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Title

Yaavukaain (lime holder with lid)

circa 1960s
collected 1965


Artist

Iatmul people

Papua New Guinea


About

The chewing of betel nut (Areca catechu) as a mild stimulant is widespread across the Sepik. In the past, bamboo containers, or 'yaavukaain', were used to store 'kwayavu' (slaked lime), which is made from burned and powdered freshwater shells and chewed with the nut. Lime is carried to the mouth using a 'taph', or lime stick. 'Yaavukaain' are usually elaborately decorated, their surfaces incised using the sharpened teeth of 'mabma' (cuscus) or 'kwa'ji' (flying fox), or shells. The lid, or 'yaavukaaintaak', of this 'yaavukaain' is also incised with designs.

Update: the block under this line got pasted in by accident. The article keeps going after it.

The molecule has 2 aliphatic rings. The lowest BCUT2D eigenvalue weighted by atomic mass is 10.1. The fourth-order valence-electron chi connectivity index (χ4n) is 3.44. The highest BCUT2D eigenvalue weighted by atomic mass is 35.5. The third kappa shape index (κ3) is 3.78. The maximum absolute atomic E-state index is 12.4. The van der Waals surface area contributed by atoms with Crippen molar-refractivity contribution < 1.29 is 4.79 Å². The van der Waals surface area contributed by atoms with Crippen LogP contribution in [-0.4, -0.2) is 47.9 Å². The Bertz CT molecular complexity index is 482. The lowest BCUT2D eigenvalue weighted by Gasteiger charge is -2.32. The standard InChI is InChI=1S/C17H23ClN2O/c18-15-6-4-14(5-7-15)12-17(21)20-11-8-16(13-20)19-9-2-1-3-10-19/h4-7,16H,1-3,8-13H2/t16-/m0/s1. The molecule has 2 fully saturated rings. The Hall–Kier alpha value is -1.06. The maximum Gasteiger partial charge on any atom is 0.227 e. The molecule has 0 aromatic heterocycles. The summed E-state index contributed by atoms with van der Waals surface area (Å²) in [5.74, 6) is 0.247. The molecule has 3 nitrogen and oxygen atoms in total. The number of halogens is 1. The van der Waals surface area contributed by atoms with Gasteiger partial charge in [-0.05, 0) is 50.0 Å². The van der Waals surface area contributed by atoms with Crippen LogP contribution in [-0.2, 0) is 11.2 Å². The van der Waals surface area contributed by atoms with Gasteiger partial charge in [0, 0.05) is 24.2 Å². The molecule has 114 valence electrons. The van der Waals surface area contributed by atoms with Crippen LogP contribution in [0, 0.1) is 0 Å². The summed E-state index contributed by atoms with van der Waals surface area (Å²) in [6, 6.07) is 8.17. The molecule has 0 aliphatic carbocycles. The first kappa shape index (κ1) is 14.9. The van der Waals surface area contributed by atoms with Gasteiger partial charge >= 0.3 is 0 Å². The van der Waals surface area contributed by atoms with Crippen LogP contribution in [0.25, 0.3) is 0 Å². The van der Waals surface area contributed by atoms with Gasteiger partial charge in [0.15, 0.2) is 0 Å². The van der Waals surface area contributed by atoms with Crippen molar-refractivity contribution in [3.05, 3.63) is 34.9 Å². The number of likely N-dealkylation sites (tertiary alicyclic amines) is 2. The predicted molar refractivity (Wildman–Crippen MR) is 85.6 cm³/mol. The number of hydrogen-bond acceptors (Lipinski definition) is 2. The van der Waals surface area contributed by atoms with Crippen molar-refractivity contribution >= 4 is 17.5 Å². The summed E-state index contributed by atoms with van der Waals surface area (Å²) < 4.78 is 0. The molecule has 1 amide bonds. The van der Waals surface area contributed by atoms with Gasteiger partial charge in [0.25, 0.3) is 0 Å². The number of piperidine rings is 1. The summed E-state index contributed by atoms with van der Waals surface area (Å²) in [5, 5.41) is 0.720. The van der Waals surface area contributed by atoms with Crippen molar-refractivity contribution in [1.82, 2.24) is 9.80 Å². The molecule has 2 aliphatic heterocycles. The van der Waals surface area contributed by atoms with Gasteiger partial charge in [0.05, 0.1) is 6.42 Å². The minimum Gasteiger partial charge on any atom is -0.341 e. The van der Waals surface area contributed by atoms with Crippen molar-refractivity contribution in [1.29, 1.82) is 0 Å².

Iatmul-speaking Aibom artists and Chambri artists were renowned for the production of decorated 'yaavukaain', which were traded up and down the Sepik until plastic containers replaced them. They are rarely made today.

[entry from Exhibition Guide for 'Melanesian art: redux', 2018, cat no 6]


Details


Cultural origin

Iatmul people


Dates

circa 1960s
collected 1965


Media category

Sculpture


Materials used

bamboo, lime


Dimensions

holder: 23.0 cm length; 5.5 cm diameter lid: 4.5 cm diameter; 0.3 cm depth


Credit

Purchased 1965


Accession number

393.1994.a-b


Artist information

Iatmul people

Works in the collection

40


Shown in 2 exhibitions

Exhibition history


Referenced in 1 publication

Bibliography


Aboriginal and Melanesian art, Sydney, 1973, 45. cat.no. 72; 'Lime holder, with lid. Chambri Lake. Bamboo with burnt decoration. 23h. Collected 1965'